Prevalence of Late-Stage Cancer Diagnoses Among Uninsured, Minorities Points to Need for Universal Health Care, Editorial Says
"Treating health care as a commodity from which private businesses derive huge profits has produced a system that willingly allows uninsured Americans and minorities to suffer and die from treatable cancers at a much higher rate than white Americans who have health insurance," a Eugene Register-Guard editorial states.
Recent research from the American Cancer Society found that people without health insurance were two or three times more likely to be diagnosed with cancer in later stages than insured patients. In addition, blacks were much more likely than whites to be diagnosed in late stages for 10 of the 12 cancers studied. Even after adjusting for lack of health insurance, blacks still lagged behind whites in terms of early cancer diagnosis. Hispanics also had a higher risk than whites of late-stage cancer diagnosis, but it was not as high as for blacks.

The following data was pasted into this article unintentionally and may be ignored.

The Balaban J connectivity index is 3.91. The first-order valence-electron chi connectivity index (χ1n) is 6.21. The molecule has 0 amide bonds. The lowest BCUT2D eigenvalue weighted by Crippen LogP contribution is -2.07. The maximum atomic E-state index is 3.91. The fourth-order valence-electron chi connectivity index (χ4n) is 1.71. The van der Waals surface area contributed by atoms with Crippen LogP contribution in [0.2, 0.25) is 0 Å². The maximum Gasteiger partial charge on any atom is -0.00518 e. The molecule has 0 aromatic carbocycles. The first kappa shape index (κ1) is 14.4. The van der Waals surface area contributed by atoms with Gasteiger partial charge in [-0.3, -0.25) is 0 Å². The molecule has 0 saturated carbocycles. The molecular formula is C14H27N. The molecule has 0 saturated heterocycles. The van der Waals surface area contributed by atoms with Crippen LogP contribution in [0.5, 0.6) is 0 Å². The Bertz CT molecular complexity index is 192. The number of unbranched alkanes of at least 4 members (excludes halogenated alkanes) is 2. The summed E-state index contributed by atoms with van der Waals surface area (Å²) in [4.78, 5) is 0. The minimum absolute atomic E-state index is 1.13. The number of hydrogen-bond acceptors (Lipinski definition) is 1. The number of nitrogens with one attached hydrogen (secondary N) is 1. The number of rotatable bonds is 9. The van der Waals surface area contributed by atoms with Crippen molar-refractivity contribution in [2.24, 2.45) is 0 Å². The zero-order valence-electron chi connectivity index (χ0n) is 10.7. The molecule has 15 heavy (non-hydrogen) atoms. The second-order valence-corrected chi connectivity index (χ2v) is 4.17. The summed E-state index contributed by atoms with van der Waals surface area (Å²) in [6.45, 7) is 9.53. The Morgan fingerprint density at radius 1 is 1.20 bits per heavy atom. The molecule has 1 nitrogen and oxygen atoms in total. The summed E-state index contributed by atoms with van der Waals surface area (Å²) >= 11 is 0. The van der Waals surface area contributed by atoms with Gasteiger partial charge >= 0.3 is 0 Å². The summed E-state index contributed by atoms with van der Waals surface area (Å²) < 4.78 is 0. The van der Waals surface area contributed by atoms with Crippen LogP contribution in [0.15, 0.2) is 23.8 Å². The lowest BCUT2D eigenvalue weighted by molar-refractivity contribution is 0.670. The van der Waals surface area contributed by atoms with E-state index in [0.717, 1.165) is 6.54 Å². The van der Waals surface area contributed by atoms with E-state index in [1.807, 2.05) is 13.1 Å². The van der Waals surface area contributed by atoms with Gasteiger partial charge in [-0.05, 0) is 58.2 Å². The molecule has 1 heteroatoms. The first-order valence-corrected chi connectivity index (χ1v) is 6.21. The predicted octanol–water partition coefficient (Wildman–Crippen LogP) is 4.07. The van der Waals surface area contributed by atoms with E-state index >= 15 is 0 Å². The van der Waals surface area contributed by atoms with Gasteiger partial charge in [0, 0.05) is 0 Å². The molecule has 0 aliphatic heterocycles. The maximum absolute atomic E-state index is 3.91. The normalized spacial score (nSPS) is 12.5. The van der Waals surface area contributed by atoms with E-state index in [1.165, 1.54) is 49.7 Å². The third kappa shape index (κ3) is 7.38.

The editorial notes that recent research has found that uninsured people in the U.S. have a 25% higher risk of dying than those who are insured. According to the editorial, "The latest research by the American Cancer Society confirms that one reason for that cruel disparity is that uninsured cancer patients are more likely to die as a result of later detection of their disease."
"The solution is painfully obvious and morally imperative: universal health care for all Americans," the editorial concludes (Eugene Register-Guard, 2/24).